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CJI office comes under RTI Act, says Supreme Court

Announcing the verdict, five-judge SC bench led by CJI Ranjan Gogoi says judicial independence and accountability go hand in hand.

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New Delhi: The Supreme Court Wednesday said the office of the Chief Justice of India is public office under the Right to Information Act.

The unanimous verdict was pronounced by a five-judge bench led by CJI Ranjan Gogoi.

Justice N.V. Ramana, Justice D.Y. Chandrachud, Justice Deepak Gupta and Justice Sanjiv Khanna were the other members on the five-judge Constitution bench.

Reading out the judgment, Justice Sanjiv Khanna said judicial independence and accountability go hand in hand.

The top court had reserved its verdict in the case in April after it heard a plea filed by the Supreme Court secretary general challenging a landmark 2010 Delhi High Court order bringing the CJI’s office within the ambit of the Right to Information Act, 2005.

The HC order had come on a plea filed by RTI activist Subhash Chandra Aggarwal who had sought details on judges’ assets.

Also read: Losing govt’s grip to winning people’s trust – a lot is riding on CJI Gogoi’s last 4 cases

Subject to Right to Privacy

One aspect of the verdict remains that the disclosure under the RTI Act would be subject to certain conditions. One such condition is that information sought must not violate the Right to privacy of the CJI.

“The Right to Information and Right to Privacy are two sides of the same coin. None can take precedence over the other,” the court said.

Taking a call on whether or not to give out information from the office of the Chief Justice, the Right to Privacy is an important aspect and has to be balanced with transparency, the judges said.

Justice Chandrachud, who authored a separate verdict, said the judiciary could not function in isolation and that it must “discharge public duty”.

On SC collegium

On the question of whether the deliberations of the Supreme Court collegium comprising five senior most judges in the appointment of judges or lawyers be made public, the SC said such requests should be decided on a case-to-case basis keeping in mind the larger public interest.

The bench said only the names of judges recommended by the collegium for appointment can be disclosed, not the reasons.

How the case started

In November 2007, Subhash Chandra Aggarwal filed an RTI in the Supreme Court seeking information on judges’ assets.

When the information was denied, Aggarwal approached the Central Information Commission (CIC), which asked the apex court to disclose information on the ground that the CJI’s office comes within the ambit of the RTI Act.

In January 2009, the top court moved the Delhi High Court against the CIC order as the cause of action of the dispute was in Delhi.

It contended that declaration of assets by its judges to the CJI is “personal information” which cannot be revealed under the RTI Act.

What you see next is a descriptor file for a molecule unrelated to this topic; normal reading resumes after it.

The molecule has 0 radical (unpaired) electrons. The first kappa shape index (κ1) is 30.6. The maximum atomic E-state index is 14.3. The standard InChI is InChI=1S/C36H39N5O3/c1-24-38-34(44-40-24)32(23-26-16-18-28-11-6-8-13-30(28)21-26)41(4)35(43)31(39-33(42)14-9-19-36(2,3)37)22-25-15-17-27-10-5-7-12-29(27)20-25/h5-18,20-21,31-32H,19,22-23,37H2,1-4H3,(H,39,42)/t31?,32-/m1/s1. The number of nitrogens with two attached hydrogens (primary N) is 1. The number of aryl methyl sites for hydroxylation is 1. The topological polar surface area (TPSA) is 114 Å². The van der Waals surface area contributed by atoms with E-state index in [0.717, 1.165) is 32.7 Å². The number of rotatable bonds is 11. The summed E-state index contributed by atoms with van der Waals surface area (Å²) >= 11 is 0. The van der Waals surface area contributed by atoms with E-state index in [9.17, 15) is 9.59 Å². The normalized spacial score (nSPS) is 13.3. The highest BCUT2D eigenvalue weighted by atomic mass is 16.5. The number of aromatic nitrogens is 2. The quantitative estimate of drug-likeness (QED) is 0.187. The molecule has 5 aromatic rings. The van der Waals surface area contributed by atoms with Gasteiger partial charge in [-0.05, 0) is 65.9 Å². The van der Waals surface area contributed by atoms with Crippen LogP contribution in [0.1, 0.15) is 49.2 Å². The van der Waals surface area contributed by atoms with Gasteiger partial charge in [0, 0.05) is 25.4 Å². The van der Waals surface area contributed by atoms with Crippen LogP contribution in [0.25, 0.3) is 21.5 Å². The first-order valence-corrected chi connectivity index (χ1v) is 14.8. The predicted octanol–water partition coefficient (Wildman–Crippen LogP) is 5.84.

“Too much transparency can affect the independence of the judiciary,” it said.

A single-judge HC bench on 2 September 2009 upheld the CIC order. The case was then referred to the three bench of the Delhi HC, which upheld the 2009 order. Thereafter, the case reached SC on appeal.

Also read: No NJAC but Modi govt still manages to have a say on judges’ appointments, transfers

‘Process shrouded in mystery’

During the Supreme Court hearings earlier, advocate Prashant Bhushan appeared for RTI activist Subhash Chandra Aggarwal, who had sought details on judges’ assets, Aggarwal and argued that while the court favoured transparency through its various judgments, it “has not been very forthcoming” in cases relating to transparency within the court.

Through his plea, Aggarwal stressed that there was a need for transparency in the appointments and transfer of judges.

“Disclosure of information is the best safeguard to ensure the right people get appointed and disclosure must be in public and has to be for the public,” said Bhushan.

“The process of appointment and transfers is shrouded in mystery. It remains a sacred ritual and its mystery confined to a handful of people,” Bhushan said.

He added that the possibility cannot be ruled out that the process may on occasions result in “wrong appointment or transfer and may lead to nepotism”.

Every step towards transparency only engenders “greater public confidence in the institution”, be it the publication of the Supreme Court collegium resolutions, or the roster, or even the list of candidates for senior advocate’s designation, said Bhushan.

However, during this April hearing, CJI Gogoi remarked how too much disclosure of information was affecting appointments to the higher judiciary.

“Of late, we are experiencing good people, who have opted to become judges, withdrawing their consent. On interaction, the reason appears to be the possibility of the negative observations, whether rightly or wrongly, being brought into the public domain. In such a case, not only does he not become a judge, but his reputation, his professional life, his family life are all adversely affected,” the CJI observed.

Justice Gogoi said that nobody is for a system of opaqueness.

“Nobody wants to remain in a state of darkness or keep anybody in the state of darkness. The question is of drawing a line. In the name of transparency, you can’t destroy the institution…” he added.

Also read: Collegium deliberations on judges should stay confidential, says CJI-designate Bobde


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